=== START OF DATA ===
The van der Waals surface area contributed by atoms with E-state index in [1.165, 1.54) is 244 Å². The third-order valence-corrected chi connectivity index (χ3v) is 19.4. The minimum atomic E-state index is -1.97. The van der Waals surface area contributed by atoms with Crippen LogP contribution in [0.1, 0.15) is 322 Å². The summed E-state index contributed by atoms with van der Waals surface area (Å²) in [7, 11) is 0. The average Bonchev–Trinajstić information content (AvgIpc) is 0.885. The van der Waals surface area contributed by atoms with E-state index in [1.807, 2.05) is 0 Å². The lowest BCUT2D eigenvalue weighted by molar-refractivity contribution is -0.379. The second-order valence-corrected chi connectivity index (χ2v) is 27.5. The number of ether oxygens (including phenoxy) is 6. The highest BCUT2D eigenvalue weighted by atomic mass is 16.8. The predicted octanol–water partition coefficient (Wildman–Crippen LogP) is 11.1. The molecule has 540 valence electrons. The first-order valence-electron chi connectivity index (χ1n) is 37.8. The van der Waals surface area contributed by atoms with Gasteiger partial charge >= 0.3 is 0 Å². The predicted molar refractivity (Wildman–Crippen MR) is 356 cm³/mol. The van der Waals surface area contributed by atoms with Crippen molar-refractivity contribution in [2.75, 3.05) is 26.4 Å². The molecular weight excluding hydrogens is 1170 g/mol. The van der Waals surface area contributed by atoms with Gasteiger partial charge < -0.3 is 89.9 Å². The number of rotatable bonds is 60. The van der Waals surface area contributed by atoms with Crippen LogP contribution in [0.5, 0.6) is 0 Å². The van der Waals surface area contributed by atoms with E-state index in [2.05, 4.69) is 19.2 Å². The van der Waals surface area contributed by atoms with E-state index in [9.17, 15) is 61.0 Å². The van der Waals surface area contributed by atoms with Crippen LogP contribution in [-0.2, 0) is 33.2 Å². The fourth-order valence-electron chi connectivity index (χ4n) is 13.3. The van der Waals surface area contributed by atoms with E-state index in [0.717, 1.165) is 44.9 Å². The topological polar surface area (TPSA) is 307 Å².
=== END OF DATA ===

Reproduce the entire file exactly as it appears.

The van der Waals surface area contributed by atoms with E-state index in [1.165, 1.54) is 244 Å². The third-order valence-corrected chi connectivity index (χ3v) is 19.4. The minimum atomic E-state index is -1.97. The van der Waals surface area contributed by atoms with Crippen LogP contribution in [0.1, 0.15) is 322 Å². The summed E-state index contributed by atoms with van der Waals surface area (Å²) in [7, 11) is 0. The average Bonchev–Trinajstić information content (AvgIpc) is 0.885. The van der Waals surface area contributed by atoms with E-state index in [1.807, 2.05) is 0 Å². The lowest BCUT2D eigenvalue weighted by molar-refractivity contribution is -0.379. The second-order valence-corrected chi connectivity index (χ2v) is 27.5. The number of ether oxygens (including phenoxy) is 6. The highest BCUT2D eigenvalue weighted by atomic mass is 16.8. The predicted octanol–water partition coefficient (Wildman–Crippen LogP) is 11.1. The molecule has 540 valence electrons. The first-order valence-electron chi connectivity index (χ1n) is 37.8. The van der Waals surface area contributed by atoms with Gasteiger partial charge >= 0.3 is 0 Å². The predicted molar refractivity (Wildman–Crippen MR) is 356 cm³/mol. The van der Waals surface area contributed by atoms with Crippen molar-refractivity contribution in [2.75, 3.05) is 26.4 Å². The molecular weight excluding hydrogens is 1170 g/mol. The van der Waals surface area contributed by atoms with Gasteiger partial charge < -0.3 is 89.9 Å². The number of rotatable bonds is 60. The van der Waals surface area contributed by atoms with Crippen LogP contribution in [0.5, 0.6) is 0 Å². The van der Waals surface area contributed by atoms with E-state index in [2.05, 4.69) is 19.2 Å². The van der Waals surface area contributed by atoms with E-state index in [9.17, 15) is 61.0 Å². The van der Waals surface area contributed by atoms with Crippen LogP contribution in [-0.2, 0) is 33.2 Å². The fourth-order valence-electron chi connectivity index (χ4n) is 13.3. The van der Waals surface area contributed by atoms with E-state index in [0.717, 1.165) is 44.9 Å². The topological polar surface area (TPSA) is 307 Å².